Florence in a day? “Impossibile,” a Florentine might tell you before throwing up her hands in despair and striding away, convinced you are mad. But 1 day in Florence is better than none—provided you rise with the roosters and move with discipline and stamina, to make the most of it. This “greatest hits” itinerary begins with the highlights of the Uffizi, the most rewarding and time-consuming stop. After lunch in the Centro Storico, you’ll take in the city’s majestic ecclesiastical complex, including the Duomo and Baptistery. Round out the day with a trek to Michelangelo’s David at the Accademia, followed by an aperitivo on the city’s lively Left Bank and a stroll across the Ponte Vecchio as night falls.
Uffizi. This is one of the world’s great museums, and its single best repository of Renaissance art. In room after room, you’ll confront masterpiece after masterpiece—including Leonardo da Vinci’s Annunciation (with an angel that could be Mona Lisa’s brother), Michelangelo’s Holy Family, Botticelli’s Birth of Venus, Giotto’s Ognissanti Madonna, and more. In old Florentine, uffizi means offices, and that’s what Vasari deigned this building to be in 1550. But it’s come a long way, bambino. These Uffizi will dazzle you.
Piazza della Signoria. The monumental heart of Florence (and Tuscany’s most famous square) is an open-air museum of sculpture, dominated by Michelangelo’s David (a copy of the original, which used to stand here). The powerful mass of the Palazzo Vecchio dominates one side of the square; another is defined by the 14th-century Loggia dei Lanzi, filled with ancient and Renaissance statues (the most striking being Bevenuto Cellini’s bronze Perseus holding aloft the severed head of Medusa). Also check out Giambologna’s Rape of the Sabines, which marks the point (1584) when Tuscan tastes abandoned drama in favor of melodrama.
I Due Fratellini. This old-fashioned hole-in-the-wall fiaschetteria sells central Florence’s favorite lunch on the move. Choose a tasty sandwich from the long list, wash it down with a “shot” of chianti, and continue on the sightseeing trail.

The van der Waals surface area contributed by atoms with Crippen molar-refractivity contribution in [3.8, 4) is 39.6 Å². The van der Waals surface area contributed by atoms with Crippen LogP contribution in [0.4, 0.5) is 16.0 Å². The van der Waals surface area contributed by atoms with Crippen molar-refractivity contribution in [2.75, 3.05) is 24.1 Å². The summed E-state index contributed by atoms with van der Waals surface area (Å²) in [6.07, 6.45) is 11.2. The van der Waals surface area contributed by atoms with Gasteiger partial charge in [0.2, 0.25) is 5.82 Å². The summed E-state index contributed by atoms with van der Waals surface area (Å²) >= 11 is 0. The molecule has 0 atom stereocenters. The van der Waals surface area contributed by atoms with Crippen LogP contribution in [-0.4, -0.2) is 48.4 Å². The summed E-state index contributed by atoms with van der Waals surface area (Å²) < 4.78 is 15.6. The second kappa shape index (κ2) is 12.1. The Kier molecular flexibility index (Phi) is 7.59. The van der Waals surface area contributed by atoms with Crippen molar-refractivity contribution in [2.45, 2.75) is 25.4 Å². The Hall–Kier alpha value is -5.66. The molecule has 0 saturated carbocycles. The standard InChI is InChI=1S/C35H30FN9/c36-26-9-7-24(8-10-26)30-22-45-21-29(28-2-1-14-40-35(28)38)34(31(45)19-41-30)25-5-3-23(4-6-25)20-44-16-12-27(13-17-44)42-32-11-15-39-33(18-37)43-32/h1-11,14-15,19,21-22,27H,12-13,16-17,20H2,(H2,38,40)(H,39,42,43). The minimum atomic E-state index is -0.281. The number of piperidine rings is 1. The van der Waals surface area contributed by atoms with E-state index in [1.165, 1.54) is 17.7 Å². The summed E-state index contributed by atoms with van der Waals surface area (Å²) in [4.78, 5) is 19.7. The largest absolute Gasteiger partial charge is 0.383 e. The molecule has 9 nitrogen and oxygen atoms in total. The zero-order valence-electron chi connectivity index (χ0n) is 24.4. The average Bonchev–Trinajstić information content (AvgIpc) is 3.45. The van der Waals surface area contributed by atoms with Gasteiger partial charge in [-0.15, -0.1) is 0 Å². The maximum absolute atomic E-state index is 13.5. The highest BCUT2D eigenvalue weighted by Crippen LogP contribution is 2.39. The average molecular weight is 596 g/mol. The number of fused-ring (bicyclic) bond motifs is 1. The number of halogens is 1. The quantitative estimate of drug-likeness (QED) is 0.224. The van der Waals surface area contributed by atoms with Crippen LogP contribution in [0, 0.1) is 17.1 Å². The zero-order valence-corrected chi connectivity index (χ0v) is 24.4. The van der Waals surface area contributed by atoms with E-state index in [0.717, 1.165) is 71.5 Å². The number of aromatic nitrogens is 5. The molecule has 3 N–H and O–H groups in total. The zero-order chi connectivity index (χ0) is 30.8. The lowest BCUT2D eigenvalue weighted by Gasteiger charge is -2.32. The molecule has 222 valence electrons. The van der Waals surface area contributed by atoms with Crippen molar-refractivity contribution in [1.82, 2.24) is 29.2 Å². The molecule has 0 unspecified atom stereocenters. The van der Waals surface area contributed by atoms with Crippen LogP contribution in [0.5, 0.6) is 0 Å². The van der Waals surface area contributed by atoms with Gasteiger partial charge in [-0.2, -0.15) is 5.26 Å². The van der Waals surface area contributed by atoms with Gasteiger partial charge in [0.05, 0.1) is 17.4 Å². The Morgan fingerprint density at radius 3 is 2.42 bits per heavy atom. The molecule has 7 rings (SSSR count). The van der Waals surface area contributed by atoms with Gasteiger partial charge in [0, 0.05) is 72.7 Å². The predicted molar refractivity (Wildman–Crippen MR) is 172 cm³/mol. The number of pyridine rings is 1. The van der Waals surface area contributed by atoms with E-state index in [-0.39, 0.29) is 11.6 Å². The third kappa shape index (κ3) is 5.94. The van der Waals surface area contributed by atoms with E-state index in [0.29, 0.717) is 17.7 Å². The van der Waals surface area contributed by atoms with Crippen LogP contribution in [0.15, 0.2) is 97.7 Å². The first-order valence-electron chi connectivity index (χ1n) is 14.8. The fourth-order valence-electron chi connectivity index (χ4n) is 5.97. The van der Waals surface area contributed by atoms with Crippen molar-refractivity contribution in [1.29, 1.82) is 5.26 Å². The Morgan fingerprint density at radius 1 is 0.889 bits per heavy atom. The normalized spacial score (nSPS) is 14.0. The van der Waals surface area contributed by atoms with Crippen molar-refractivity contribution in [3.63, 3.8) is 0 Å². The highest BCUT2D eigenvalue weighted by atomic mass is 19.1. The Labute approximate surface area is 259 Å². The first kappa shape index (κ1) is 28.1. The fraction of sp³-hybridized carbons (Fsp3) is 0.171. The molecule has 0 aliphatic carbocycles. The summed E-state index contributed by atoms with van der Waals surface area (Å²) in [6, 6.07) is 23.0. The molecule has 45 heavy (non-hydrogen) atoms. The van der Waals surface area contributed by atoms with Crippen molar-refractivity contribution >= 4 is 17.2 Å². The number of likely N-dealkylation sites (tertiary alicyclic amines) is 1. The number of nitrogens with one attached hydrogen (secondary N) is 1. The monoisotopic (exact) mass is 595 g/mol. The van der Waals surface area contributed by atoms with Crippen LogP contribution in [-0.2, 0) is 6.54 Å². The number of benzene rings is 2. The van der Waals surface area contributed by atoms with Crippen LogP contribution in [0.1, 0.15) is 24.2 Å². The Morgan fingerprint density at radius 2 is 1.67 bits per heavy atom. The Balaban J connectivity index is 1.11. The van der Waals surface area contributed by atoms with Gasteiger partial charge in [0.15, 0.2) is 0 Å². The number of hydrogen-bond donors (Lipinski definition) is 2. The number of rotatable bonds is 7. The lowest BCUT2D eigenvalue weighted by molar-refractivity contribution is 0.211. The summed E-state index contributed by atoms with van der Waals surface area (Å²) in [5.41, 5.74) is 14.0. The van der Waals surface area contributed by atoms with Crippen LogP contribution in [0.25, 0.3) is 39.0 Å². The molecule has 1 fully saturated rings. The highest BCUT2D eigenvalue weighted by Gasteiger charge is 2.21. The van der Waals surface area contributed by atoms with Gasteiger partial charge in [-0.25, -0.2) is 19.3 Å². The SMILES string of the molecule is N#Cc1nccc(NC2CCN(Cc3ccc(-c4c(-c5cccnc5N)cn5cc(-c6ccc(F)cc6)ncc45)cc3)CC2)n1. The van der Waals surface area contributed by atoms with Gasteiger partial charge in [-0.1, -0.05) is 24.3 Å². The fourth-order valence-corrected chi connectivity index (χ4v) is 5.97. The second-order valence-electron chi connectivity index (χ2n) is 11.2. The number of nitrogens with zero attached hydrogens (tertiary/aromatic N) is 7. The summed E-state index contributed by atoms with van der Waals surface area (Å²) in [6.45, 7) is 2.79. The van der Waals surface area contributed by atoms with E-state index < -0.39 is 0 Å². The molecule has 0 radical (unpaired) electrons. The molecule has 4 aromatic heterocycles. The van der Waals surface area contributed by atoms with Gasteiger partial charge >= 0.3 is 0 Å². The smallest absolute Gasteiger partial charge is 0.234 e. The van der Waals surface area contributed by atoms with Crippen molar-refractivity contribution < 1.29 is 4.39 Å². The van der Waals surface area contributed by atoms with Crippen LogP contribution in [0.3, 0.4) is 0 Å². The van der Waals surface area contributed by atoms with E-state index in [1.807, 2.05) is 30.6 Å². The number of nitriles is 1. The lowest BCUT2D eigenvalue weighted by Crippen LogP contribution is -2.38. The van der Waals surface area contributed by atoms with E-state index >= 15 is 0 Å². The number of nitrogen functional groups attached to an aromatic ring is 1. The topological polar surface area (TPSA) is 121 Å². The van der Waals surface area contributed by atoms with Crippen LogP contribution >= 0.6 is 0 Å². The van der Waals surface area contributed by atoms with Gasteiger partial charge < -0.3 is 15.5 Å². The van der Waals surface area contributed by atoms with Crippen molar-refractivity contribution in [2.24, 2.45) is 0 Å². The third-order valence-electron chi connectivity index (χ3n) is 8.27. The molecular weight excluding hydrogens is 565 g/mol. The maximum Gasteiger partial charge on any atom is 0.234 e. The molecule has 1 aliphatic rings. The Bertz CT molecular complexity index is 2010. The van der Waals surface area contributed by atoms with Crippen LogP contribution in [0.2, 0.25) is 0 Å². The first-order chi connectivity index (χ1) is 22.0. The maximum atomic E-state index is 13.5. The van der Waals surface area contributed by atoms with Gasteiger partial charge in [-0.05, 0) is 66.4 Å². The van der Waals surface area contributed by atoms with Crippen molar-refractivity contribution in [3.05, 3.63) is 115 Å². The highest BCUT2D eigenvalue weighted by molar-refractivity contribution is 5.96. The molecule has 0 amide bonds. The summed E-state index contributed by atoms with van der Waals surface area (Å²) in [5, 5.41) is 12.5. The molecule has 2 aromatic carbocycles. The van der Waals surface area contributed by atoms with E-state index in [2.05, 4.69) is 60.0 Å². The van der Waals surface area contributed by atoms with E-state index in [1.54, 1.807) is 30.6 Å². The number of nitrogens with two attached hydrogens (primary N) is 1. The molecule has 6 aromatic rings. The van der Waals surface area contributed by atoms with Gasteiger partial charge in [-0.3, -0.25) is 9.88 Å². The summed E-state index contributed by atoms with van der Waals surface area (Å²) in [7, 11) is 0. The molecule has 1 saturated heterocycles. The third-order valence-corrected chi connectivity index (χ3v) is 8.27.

Battistero San Giovanni. On a hurried first-day tour of Florence, you need invade the inner precincts of the Baptistery only to take in the magnificent 13th-century mosaics lining the inner dome. The major excitement is outside, on the world-famous bronze doors that face the Duomo. Sure, they’re replicas (the originals are in the Museo dell’Opera del Duomo; but even the copies are masterpieces. Ghiberti’s north doors—a commission he won in 1401 in a public competition against Brunelleschi, Donatello, and Jacopo Della Quercia—are said to mark the start of the Renaissance.
Cattedrale di Santa Maria del Fiore (Duomo). Consecrated in 1436, one of Europe’s most majestic cathedrals rests under Filippo Brunelleschi’s revolutionary dome, a triumph of engineering over gravity. As the symbol of Florence itself, it’s a tourist stamping ground of horrendous proportions—but justifiably so. It’s part church, part candy cane, part zebra—in stripes of marble-white, bottle-green, and pink. The interior, by contrast, is spartan but has one of Europe’s classic views from the top of the cupola.
Museo dell’Opera del Duomo. For connoisseurs of Renaissance sculpture, this museum opposite the rear of the Duomo is a shrine, hosting everything from an unfinished, heart-wrenching Pietà by Michelangelo to its premier attraction—the restored panels of Lorenzo Ghiberti’s Gates of Paradise. The works here were deemed too precious to be left to the elements, and so were moved inside from their positions adorning the ecclesiastical monuments.
Galleria dell’Accademia. You’ve seen replicas of Michelangelo’s David all over the world. This gallery has the real thing (1501–04)—a monumental icon of youthful male beauty and a stellar example of Michelangelo’s humanism. His four unfinished Slaves are equally expressive. Admission can require an hour-long wait, unless you reserve space.
Piazzale Michelangiolo. For a fine view over Florence, head for its panoramic piazza, laid out in 1885. From the balustraded terrace, the city of the Renaissance unfurls before you. In the center of the square is yet another replica David.
San Miniato al Monte. As the shadows lengthen, there’s no better spot to drink in the views, and the silence, than this ancient Romanesque church surrounded by its monumental graveyard. Time it right and you’ll catch the Benedictine monks who still inhabit the complex celebrating Vespers with Gregorian chant.
Ponte Vecchio. The Ponte Vecchio, as its name suggests, is the city’s oldest bridge; its latest incarnation dates to 1345, but the shops along it have been taking advantage of the foot traffic since at least the 12th century. Originally occupied by blacksmiths, butchers, and tanners, the shops that flank the bridge have mostly sold gold and silver since the reign of the Medici. Sunset is the ideal time to cross.